Again we claim $x-s\sin x$>$0$ for $0 \leq x\leq 1$

Let $f(x)=x-\sin x$

$f'(x)=1-\cos x\geq 0$

hence $f(x)$ is monotonic increasing.

Therefore $x-\sin x$> $0$, $x\epsilon [0,1]$

So,$x$>$sinx$

$\sqrt x$ > $\frac{\sin x}{\sqrt x}$ $x\epsilon [0,1]$

integrating both sides with limits $0$ to $1$ we get;

$\int \limits_0^1\frac{\sin x}{\sqrt x} \mathrm dx$<$\frac{2}{3}$

$I$<$\frac{2}{3}$

Therefore,$I<\frac{2}{3}$ and $J<2$

Categories

## Inequality Problem | ISI – MSQMS 2018 | Part B | Problem 4

Try this problem from ISI-MSQMS 2018 which involves the concept of Inequality and Combinatorics.

## INEQUALITY | ISI 2018 | MSQMS | PART B | PROBLEM 4

Show that $\sqrt{C_{1}}+\sqrt{C_{2}}+\sqrt{C_{3}}+\ldots+\sqrt{C_{n}} \leq 2^{n-1}+\frac{n-1}{2}$ where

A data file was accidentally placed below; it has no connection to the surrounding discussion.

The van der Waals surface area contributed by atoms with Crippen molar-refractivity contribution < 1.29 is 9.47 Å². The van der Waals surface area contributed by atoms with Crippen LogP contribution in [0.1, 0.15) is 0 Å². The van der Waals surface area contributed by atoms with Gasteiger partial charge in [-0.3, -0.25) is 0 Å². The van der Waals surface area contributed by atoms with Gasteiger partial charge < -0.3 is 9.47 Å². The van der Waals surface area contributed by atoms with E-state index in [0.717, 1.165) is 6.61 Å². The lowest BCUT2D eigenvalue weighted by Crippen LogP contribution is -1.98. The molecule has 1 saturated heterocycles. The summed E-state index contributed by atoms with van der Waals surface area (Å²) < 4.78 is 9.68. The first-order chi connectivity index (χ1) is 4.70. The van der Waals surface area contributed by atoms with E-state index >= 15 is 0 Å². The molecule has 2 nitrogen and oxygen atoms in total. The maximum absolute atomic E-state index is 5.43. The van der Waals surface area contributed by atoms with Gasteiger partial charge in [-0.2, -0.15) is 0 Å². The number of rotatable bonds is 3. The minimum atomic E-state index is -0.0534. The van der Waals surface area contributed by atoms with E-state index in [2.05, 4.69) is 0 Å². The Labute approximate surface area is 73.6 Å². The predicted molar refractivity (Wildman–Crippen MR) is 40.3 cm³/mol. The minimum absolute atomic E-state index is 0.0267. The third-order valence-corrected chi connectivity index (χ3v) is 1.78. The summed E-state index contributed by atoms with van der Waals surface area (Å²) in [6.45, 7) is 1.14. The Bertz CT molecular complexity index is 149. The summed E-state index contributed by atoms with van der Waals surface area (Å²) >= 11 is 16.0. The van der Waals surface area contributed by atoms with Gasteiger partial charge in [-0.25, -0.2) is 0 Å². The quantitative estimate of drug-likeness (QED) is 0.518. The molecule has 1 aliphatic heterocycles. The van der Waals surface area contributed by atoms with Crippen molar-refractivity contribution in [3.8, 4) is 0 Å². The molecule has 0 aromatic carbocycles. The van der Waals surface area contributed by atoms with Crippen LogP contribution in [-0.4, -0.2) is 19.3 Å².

$C_k={n\choose k}$

INEQUALITIES

COMBINATORICS

## Try with Hints

Use Cauchy Schwarz Inequality $\left(\displaystyle\sum_{i} a_{i} b_{i}\right)^{2} \leq\left(\displaystyle\sum_{i} a_{i}^{2}\right)\left(\displaystyle\sum_{i} b_{i}^{2}\right)$

Apply Cauchy Schwarz Inquality in two sets of real numbers ($\sqrt C_1$,$\sqrt C_2$,…..,$\sqrt C_n$)and ($1$,$1$,$1$,……$1$)

($C_1+C_2+$……..$+C_n$)($1+1+$……$+1$) $\geq$ ($\sqrt C_1+\sqrt C_2+………+\sqrt C_n$)

($2^n-1$)$n \geq$ ($\sqrt C_1+\sqrt C_2+$……….$+\sqrt C_n$)$^2$

$\sqrt C_1+\sqrt C_2+$……….$+\sqrt C_n \leq \sqrt n\sqrt (2^n-1)$

The proof is still not done,why don’t you try the remaining part yourself?

We know AM $\geq$ GM

i.e

For $n$ positive quantities $a_{1}, a_{2}, \dots, a_{n}$
$$\frac{a_{1}+a_{2}+\ldots+a_{n}}{n} \geq \sqrt[n]{a_{1} a_{2} \cdot \cdot a_{n}}$$
with equality if and only if $a_{1}=a_{2}=\ldots=a_{n}$